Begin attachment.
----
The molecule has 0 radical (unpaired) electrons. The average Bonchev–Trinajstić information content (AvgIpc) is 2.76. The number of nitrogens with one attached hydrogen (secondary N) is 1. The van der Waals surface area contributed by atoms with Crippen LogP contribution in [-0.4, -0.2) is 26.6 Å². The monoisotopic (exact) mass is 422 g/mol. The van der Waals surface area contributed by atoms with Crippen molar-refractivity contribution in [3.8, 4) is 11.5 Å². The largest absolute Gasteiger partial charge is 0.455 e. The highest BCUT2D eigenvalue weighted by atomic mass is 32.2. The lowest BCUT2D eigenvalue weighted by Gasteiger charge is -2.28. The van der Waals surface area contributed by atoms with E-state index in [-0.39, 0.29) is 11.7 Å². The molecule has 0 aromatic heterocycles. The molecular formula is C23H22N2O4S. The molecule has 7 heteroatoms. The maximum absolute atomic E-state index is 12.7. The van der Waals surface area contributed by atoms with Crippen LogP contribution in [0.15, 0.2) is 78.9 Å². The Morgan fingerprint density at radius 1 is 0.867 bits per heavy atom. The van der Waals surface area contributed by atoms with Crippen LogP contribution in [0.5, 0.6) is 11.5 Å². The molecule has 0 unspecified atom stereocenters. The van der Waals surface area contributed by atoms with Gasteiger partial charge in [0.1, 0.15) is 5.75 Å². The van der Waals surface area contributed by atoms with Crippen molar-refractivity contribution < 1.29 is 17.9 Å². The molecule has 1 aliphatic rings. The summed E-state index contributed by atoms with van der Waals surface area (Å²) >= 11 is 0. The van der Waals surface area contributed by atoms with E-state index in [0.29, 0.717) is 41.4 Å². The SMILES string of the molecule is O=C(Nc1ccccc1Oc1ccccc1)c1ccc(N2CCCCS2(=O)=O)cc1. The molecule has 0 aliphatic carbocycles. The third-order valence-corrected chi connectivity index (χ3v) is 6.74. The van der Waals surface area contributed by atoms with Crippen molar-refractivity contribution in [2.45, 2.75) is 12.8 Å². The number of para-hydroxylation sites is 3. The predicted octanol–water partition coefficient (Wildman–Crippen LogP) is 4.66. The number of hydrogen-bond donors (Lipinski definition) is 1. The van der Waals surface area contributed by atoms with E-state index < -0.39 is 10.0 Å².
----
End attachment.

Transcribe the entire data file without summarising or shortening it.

The molecule has 0 radical (unpaired) electrons. The average Bonchev–Trinajstić information content (AvgIpc) is 2.76. The number of nitrogens with one attached hydrogen (secondary N) is 1. The van der Waals surface area contributed by atoms with Crippen LogP contribution in [-0.4, -0.2) is 26.6 Å². The monoisotopic (exact) mass is 422 g/mol. The van der Waals surface area contributed by atoms with Crippen molar-refractivity contribution in [3.8, 4) is 11.5 Å². The largest absolute Gasteiger partial charge is 0.455 e. The highest BCUT2D eigenvalue weighted by atomic mass is 32.2. The lowest BCUT2D eigenvalue weighted by Gasteiger charge is -2.28. The van der Waals surface area contributed by atoms with E-state index in [-0.39, 0.29) is 11.7 Å². The molecule has 0 aromatic heterocycles. The molecular formula is C23H22N2O4S. The molecule has 7 heteroatoms. The maximum absolute atomic E-state index is 12.7. The van der Waals surface area contributed by atoms with Crippen LogP contribution in [0.15, 0.2) is 78.9 Å². The Morgan fingerprint density at radius 1 is 0.867 bits per heavy atom. The van der Waals surface area contributed by atoms with Crippen LogP contribution in [0.5, 0.6) is 11.5 Å². The molecule has 0 unspecified atom stereocenters. The van der Waals surface area contributed by atoms with Gasteiger partial charge in [0.1, 0.15) is 5.75 Å². The van der Waals surface area contributed by atoms with Crippen molar-refractivity contribution < 1.29 is 17.9 Å². The molecule has 1 aliphatic rings. The summed E-state index contributed by atoms with van der Waals surface area (Å²) >= 11 is 0. The van der Waals surface area contributed by atoms with E-state index in [0.29, 0.717) is 41.4 Å². The SMILES string of the molecule is O=C(Nc1ccccc1Oc1ccccc1)c1ccc(N2CCCCS2(=O)=O)cc1. The molecule has 0 aliphatic carbocycles. The third-order valence-corrected chi connectivity index (χ3v) is 6.74. The van der Waals surface area contributed by atoms with Crippen molar-refractivity contribution in [2.45, 2.75) is 12.8 Å². The number of para-hydroxylation sites is 3. The predicted octanol–water partition coefficient (Wildman–Crippen LogP) is 4.66. The number of hydrogen-bond donors (Lipinski definition) is 1. The van der Waals surface area contributed by atoms with E-state index < -0.39 is 10.0 Å².